Monday, September 1, 2008

Nifty Texas Natives

This year has been one of the hottest summers on record in Austin. My plants and trees have been baking all summer and the rain has been ever-so-scarce, but lucky me - I chose to plant my garden with natives and adapted plants that have weathered through the heat like champs. Check out some of the Texas natives in my garden:

The Golden Leadball tree. Funny name, awesome tree! I never ever water this one (too much water will do it in).It digs living in the rocky, limestone soil and gets these nifty yellow powderpuffs on it after it rains:



The seedpod:



Form:



Behind the Golden Leadball tree, I planted a Prairie Flameleaf Sumac. In the fall the leaves turn an outstanding red. I almost lost this tree in all the rain last year, but it recovered and took off like gangbusters this year. It is just loving the desert-type heat. It is currently covered in blooms that the bees adore:



I chose to plant a Sumac in my garden because it was one of the natives the developer stripped off the land when they put in our neighborhood and I wanted to put it right back. So I did. This tree can be a bit scruffy - I just trim it up the way I like it. The fall display and all the wildlife it attracts are really what this tree is all about. The people love the fall colors, the birds dig the berries, the bees and butterflies love the blossoms, and it is the larval host to the Red-banded hairstreak butterfly. How can you go wrong with this native? Sumac form:



Eve's Necklace. Another funny name, another nifty Central Texas tree. It is named after the drooping black seed clusters it forms. My tree has yet to flower, I think because I put it in the shade on the North side of the house. I really planted it for it's wonderful drooping form, so if it does start getting flowers one of these days, that will just be an added bonus! This is another one I never-ever water. It does just fine all on it's own:



Then there is the Anacacho orchid tree. I LOVE this tree. It never needs to be watered and it gets these fabulous white flowers on it in the spring and occasionally thereafter whenever it rains throughout the rest of the season. This one has just gotten huge and keeps on getting bigger. I planted it 5 years ago when we first moved in and it was only a twig. Look at it now:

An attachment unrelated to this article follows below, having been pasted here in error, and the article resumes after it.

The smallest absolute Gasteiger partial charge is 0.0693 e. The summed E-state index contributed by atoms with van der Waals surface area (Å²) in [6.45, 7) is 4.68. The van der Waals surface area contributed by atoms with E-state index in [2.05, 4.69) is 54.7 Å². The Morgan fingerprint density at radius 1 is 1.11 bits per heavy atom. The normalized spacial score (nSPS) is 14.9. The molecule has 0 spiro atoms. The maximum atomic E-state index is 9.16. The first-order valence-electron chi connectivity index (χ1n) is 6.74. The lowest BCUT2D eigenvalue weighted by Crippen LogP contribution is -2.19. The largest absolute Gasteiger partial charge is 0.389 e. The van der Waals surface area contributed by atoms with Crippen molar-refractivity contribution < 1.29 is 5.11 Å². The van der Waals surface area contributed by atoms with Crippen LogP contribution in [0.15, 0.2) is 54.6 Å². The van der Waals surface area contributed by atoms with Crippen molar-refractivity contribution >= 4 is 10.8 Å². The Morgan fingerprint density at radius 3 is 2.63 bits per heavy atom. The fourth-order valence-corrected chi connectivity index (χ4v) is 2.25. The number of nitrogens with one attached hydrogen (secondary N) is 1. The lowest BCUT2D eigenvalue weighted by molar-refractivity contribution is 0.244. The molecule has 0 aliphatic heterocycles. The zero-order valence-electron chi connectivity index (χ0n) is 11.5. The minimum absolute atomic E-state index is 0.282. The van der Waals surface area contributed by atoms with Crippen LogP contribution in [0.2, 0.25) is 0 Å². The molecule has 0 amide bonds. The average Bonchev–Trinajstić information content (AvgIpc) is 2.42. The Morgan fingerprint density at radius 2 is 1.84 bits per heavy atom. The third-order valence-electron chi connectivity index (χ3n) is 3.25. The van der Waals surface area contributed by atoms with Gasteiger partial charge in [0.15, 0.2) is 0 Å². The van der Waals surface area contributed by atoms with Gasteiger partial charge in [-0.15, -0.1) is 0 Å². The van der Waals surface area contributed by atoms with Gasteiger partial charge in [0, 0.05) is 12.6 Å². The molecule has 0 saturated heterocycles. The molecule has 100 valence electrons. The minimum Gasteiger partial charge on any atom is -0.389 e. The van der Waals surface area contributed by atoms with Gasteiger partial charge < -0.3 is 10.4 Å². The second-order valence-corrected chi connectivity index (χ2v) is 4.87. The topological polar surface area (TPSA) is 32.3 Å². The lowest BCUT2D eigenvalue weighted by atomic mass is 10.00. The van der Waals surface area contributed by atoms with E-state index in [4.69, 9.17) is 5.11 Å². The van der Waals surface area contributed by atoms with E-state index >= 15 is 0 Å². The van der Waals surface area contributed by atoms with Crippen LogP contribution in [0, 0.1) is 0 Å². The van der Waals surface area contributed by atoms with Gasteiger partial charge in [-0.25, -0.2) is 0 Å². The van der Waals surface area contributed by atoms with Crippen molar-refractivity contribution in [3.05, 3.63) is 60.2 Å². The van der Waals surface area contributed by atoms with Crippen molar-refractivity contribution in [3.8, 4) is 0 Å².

Now on to other interesting things in my garden.

Here is the wild snapdragon vine I grew from seed. It is slowly snaking it's way up the Texas Mtn. Laurel:



The first Oxblood lilies poking up through the earth:



Patio tomato I put in the garden and NOT in a pot on the patio where it would surely have been seared to death by the afternoon sun. Look - tomatoes are setting after the rain last week! Whee-haw!!:



A big Ol' green butterfly on the Hot-lips salvia. I have no idea what kind of butterfly it is - it looks like a big sulpher butterfly, but it is green. Do they come in green?:



This hummingbird has claimed this feeder as hers. She chases away all the other hummingbirds, even if they just look at the feeder wrong. Good thing I have other feeders on other sides of the house:



Last but not least, lately, I have been finding holes dug up by the roots of my plants everywhere in my garden. This morning I caught the culprit trying to make an escape:

An armadillo. They move faster than you would think (Hey Mr. Armadillo! Stop running in circles so I can get your photo!):



Escaping across the neighbor's lawn:



It looks like he was in a tussle with a cat or something at some time in the past - his hindquarters look a bit mangled:

6 comments:

Pam/Digging said...

Great examples of the native trees growing in your garden, Lee. I like how you underplanted the Eve's necklace with silver ponyfoot. I have all these except Eve's necklace and golden leadball, and I've love to add the latter to my next garden. Do you find that it seeds out or not?

Lee17 said...

pam,

Thanks, I thought the silver ponyfoot looked pretty under the tree too ;) The Golden leadball tree doesn't seem to seed out too much. I will warn you that the deer and grasshoppers find this tree simply irrisistable! You will need to cover it with mesh until it is big enough to fend for itself. I almost lost mine when it was small because both of the above stripped it bare! I had to cage it for 2 years until it was bigger. They do grow really fast though, so don't get suckered into buying a big one unless you want to avoid caging it when it is small. Barton Springs Nursery will order you a big one upon request if you want to go that direction, however.

The tree is so pretty though, I find it was worth the effort of caging it.

Lancashire rose said...

You should be proud of your native planting and your "natives" I was thinking about a spot for an Anacacho but I'm having second thoughts. The one at the WFC has not grown as full and as lrage as yours in the last 10 years. I'm still searching for a very small tree. Methinks no such thing in texas.

Pam/Digging said...

Lee, I'll have a fenced yard at my next house that, according to the current owners, doesn't entice deer over the fence. Maybe a golden leadball would though!

Lancashire Rose, I was astonished by the size of Lee's orchid tree because mine is very narrow and airy by comparison (after 6 years). Perhaps that's due to my zealous pruning---necessary when one has a small garden and wants everything.

Lee17 said...

Lancashire rose,

Yeah, even the small trees get really big if you put them in full sun!!

Lee17 said...

Pam,

Oh good! Your tree should be safe then ;)